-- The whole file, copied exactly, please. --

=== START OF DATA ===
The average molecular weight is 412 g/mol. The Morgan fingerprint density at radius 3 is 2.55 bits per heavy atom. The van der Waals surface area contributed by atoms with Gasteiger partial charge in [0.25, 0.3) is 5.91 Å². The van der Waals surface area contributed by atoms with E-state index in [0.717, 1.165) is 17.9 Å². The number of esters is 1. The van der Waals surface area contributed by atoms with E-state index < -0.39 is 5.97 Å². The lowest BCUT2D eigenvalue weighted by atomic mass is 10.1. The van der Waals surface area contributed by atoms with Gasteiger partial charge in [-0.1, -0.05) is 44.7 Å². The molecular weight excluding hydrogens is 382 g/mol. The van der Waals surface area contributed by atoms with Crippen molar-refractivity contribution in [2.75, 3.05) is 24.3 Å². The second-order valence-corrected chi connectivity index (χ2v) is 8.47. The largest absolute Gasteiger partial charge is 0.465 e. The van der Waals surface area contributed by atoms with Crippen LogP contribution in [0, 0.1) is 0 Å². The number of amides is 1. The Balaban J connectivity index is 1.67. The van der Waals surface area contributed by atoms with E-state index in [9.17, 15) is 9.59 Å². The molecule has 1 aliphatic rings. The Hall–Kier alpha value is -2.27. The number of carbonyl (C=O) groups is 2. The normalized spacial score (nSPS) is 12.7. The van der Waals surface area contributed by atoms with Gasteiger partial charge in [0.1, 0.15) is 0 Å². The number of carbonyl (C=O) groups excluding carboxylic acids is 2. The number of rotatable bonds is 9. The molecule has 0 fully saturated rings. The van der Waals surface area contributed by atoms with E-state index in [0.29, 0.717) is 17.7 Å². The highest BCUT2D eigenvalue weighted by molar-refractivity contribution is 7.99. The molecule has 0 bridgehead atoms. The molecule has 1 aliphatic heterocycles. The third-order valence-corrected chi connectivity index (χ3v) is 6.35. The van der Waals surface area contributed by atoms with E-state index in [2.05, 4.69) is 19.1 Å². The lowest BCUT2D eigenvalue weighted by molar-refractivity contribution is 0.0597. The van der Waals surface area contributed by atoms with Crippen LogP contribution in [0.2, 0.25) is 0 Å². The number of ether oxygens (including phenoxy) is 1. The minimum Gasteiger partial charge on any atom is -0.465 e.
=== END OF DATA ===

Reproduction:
The average molecular weight is 412 g/mol. The Morgan fingerprint density at radius 3 is 2.55 bits per heavy atom. The van der Waals surface area contributed by atoms with Gasteiger partial charge in [0.25, 0.3) is 5.91 Å². The van der Waals surface area contributed by atoms with E-state index in [0.717, 1.165) is 17.9 Å². The number of esters is 1. The van der Waals surface area contributed by atoms with E-state index < -0.39 is 5.97 Å². The lowest BCUT2D eigenvalue weighted by atomic mass is 10.1. The van der Waals surface area contributed by atoms with Gasteiger partial charge in [-0.1, -0.05) is 44.7 Å². The molecular weight excluding hydrogens is 382 g/mol. The van der Waals surface area contributed by atoms with Crippen molar-refractivity contribution in [2.75, 3.05) is 24.3 Å². The second-order valence-corrected chi connectivity index (χ2v) is 8.47. The largest absolute Gasteiger partial charge is 0.465 e. The van der Waals surface area contributed by atoms with Crippen LogP contribution in [0, 0.1) is 0 Å². The number of amides is 1. The Balaban J connectivity index is 1.67. The van der Waals surface area contributed by atoms with E-state index in [9.17, 15) is 9.59 Å². The molecule has 1 aliphatic rings. The Hall–Kier alpha value is -2.27. The number of carbonyl (C=O) groups is 2. The normalized spacial score (nSPS) is 12.7. The van der Waals surface area contributed by atoms with Gasteiger partial charge in [0.1, 0.15) is 0 Å². The number of carbonyl (C=O) groups excluding carboxylic acids is 2. The number of rotatable bonds is 9. The molecule has 0 fully saturated rings. The van der Waals surface area contributed by atoms with E-state index in [0.29, 0.717) is 17.7 Å². The highest BCUT2D eigenvalue weighted by molar-refractivity contribution is 7.99. The molecule has 0 bridgehead atoms. The molecule has 1 aliphatic heterocycles. The third-order valence-corrected chi connectivity index (χ3v) is 6.35. The van der Waals surface area contributed by atoms with E-state index in [2.05, 4.69) is 19.1 Å². The lowest BCUT2D eigenvalue weighted by molar-refractivity contribution is 0.0597. The van der Waals surface area contributed by atoms with Crippen LogP contribution in [0.2, 0.25) is 0 Å². The number of ether oxygens (including phenoxy) is 1. The minimum Gasteiger partial charge on any atom is -0.465 e.